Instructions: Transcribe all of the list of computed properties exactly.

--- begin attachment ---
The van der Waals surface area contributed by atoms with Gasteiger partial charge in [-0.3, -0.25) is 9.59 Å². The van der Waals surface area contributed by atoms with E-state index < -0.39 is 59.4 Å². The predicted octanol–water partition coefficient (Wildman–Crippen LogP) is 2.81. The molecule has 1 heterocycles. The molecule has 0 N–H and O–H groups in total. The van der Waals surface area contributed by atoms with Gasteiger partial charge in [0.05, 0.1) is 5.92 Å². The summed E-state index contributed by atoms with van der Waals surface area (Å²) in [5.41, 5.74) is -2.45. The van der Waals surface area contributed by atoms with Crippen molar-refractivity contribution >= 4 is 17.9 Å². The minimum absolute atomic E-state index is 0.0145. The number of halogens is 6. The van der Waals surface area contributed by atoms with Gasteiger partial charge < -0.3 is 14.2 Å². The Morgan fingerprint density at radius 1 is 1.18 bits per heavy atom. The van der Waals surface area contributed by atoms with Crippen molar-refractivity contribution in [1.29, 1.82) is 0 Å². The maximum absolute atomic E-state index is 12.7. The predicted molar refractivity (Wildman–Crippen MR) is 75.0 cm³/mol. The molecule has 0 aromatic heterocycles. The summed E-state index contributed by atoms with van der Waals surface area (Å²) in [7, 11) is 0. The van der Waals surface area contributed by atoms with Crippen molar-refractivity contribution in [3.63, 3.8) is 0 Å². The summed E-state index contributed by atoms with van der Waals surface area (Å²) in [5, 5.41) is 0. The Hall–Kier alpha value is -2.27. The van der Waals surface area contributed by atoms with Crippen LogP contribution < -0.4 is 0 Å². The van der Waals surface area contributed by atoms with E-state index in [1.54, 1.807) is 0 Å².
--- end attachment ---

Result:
The van der Waals surface area contributed by atoms with Gasteiger partial charge in [-0.3, -0.25) is 9.59 Å². The van der Waals surface area contributed by atoms with E-state index < -0.39 is 59.4 Å². The predicted octanol–water partition coefficient (Wildman–Crippen LogP) is 2.81. The molecule has 1 heterocycles. The molecule has 0 N–H and O–H groups in total. The van der Waals surface area contributed by atoms with Gasteiger partial charge in [0.05, 0.1) is 5.92 Å². The summed E-state index contributed by atoms with van der Waals surface area (Å²) in [5.41, 5.74) is -2.45. The van der Waals surface area contributed by atoms with Crippen molar-refractivity contribution >= 4 is 17.9 Å². The minimum absolute atomic E-state index is 0.0145. The number of halogens is 6. The van der Waals surface area contributed by atoms with Gasteiger partial charge < -0.3 is 14.2 Å². The Morgan fingerprint density at radius 1 is 1.18 bits per heavy atom. The van der Waals surface area contributed by atoms with Crippen molar-refractivity contribution in [1.29, 1.82) is 0 Å². The maximum absolute atomic E-state index is 12.7. The predicted molar refractivity (Wildman–Crippen MR) is 75.0 cm³/mol. The molecule has 0 aromatic heterocycles. The summed E-state index contributed by atoms with van der Waals surface area (Å²) in [7, 11) is 0. The van der Waals surface area contributed by atoms with Crippen molar-refractivity contribution in [3.63, 3.8) is 0 Å². The summed E-state index contributed by atoms with van der Waals surface area (Å²) in [5, 5.41) is 0. The Hall–Kier alpha value is -2.27. The van der Waals surface area contributed by atoms with Crippen LogP contribution < -0.4 is 0 Å². The van der Waals surface area contributed by atoms with E-state index in [1.54, 1.807) is 0 Å².